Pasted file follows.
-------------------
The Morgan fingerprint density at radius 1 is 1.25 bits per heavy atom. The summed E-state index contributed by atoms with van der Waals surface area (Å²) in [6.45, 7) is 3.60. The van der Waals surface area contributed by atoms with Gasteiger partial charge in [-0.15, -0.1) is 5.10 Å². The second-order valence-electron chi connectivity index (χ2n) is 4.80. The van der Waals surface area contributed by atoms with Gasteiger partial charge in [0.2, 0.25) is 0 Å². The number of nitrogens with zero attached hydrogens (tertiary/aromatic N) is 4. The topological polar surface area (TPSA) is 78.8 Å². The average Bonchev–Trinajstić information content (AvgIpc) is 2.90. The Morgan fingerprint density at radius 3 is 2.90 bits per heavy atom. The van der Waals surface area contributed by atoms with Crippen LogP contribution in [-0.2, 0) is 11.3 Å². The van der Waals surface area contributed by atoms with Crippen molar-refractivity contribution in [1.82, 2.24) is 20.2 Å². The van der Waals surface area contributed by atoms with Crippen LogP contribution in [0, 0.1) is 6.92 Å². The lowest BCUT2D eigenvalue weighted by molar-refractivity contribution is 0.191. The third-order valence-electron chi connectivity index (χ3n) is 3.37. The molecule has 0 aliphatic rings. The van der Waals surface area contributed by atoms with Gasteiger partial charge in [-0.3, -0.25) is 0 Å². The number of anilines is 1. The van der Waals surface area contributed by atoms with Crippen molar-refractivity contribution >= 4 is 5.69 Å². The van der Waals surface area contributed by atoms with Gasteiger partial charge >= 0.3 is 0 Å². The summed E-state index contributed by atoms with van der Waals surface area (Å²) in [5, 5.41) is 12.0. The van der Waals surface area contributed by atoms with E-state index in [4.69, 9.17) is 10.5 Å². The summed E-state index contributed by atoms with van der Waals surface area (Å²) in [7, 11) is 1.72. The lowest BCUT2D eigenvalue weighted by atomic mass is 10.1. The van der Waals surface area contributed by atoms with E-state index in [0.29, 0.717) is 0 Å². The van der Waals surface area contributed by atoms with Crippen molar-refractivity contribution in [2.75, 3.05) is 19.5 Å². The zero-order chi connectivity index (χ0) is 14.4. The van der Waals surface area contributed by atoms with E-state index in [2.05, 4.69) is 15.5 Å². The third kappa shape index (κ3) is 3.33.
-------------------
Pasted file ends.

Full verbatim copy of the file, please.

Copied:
The Morgan fingerprint density at radius 1 is 1.25 bits per heavy atom. The summed E-state index contributed by atoms with van der Waals surface area (Å²) in [6.45, 7) is 3.60. The van der Waals surface area contributed by atoms with Gasteiger partial charge in [-0.15, -0.1) is 5.10 Å². The second-order valence-electron chi connectivity index (χ2n) is 4.80. The van der Waals surface area contributed by atoms with Gasteiger partial charge in [0.2, 0.25) is 0 Å². The number of nitrogens with zero attached hydrogens (tertiary/aromatic N) is 4. The topological polar surface area (TPSA) is 78.8 Å². The average Bonchev–Trinajstić information content (AvgIpc) is 2.90. The Morgan fingerprint density at radius 3 is 2.90 bits per heavy atom. The van der Waals surface area contributed by atoms with Crippen LogP contribution in [-0.2, 0) is 11.3 Å². The van der Waals surface area contributed by atoms with Crippen molar-refractivity contribution in [1.82, 2.24) is 20.2 Å². The van der Waals surface area contributed by atoms with Crippen LogP contribution in [0, 0.1) is 6.92 Å². The lowest BCUT2D eigenvalue weighted by molar-refractivity contribution is 0.191. The third-order valence-electron chi connectivity index (χ3n) is 3.37. The molecule has 0 aliphatic rings. The van der Waals surface area contributed by atoms with Gasteiger partial charge in [-0.3, -0.25) is 0 Å². The number of anilines is 1. The van der Waals surface area contributed by atoms with Crippen molar-refractivity contribution >= 4 is 5.69 Å². The van der Waals surface area contributed by atoms with Gasteiger partial charge >= 0.3 is 0 Å². The summed E-state index contributed by atoms with van der Waals surface area (Å²) in [5, 5.41) is 12.0. The van der Waals surface area contributed by atoms with E-state index in [4.69, 9.17) is 10.5 Å². The summed E-state index contributed by atoms with van der Waals surface area (Å²) in [7, 11) is 1.72. The lowest BCUT2D eigenvalue weighted by atomic mass is 10.1. The van der Waals surface area contributed by atoms with E-state index in [0.29, 0.717) is 0 Å². The van der Waals surface area contributed by atoms with Crippen molar-refractivity contribution in [2.75, 3.05) is 19.5 Å². The zero-order chi connectivity index (χ0) is 14.4. The van der Waals surface area contributed by atoms with E-state index in [2.05, 4.69) is 15.5 Å². The third kappa shape index (κ3) is 3.33.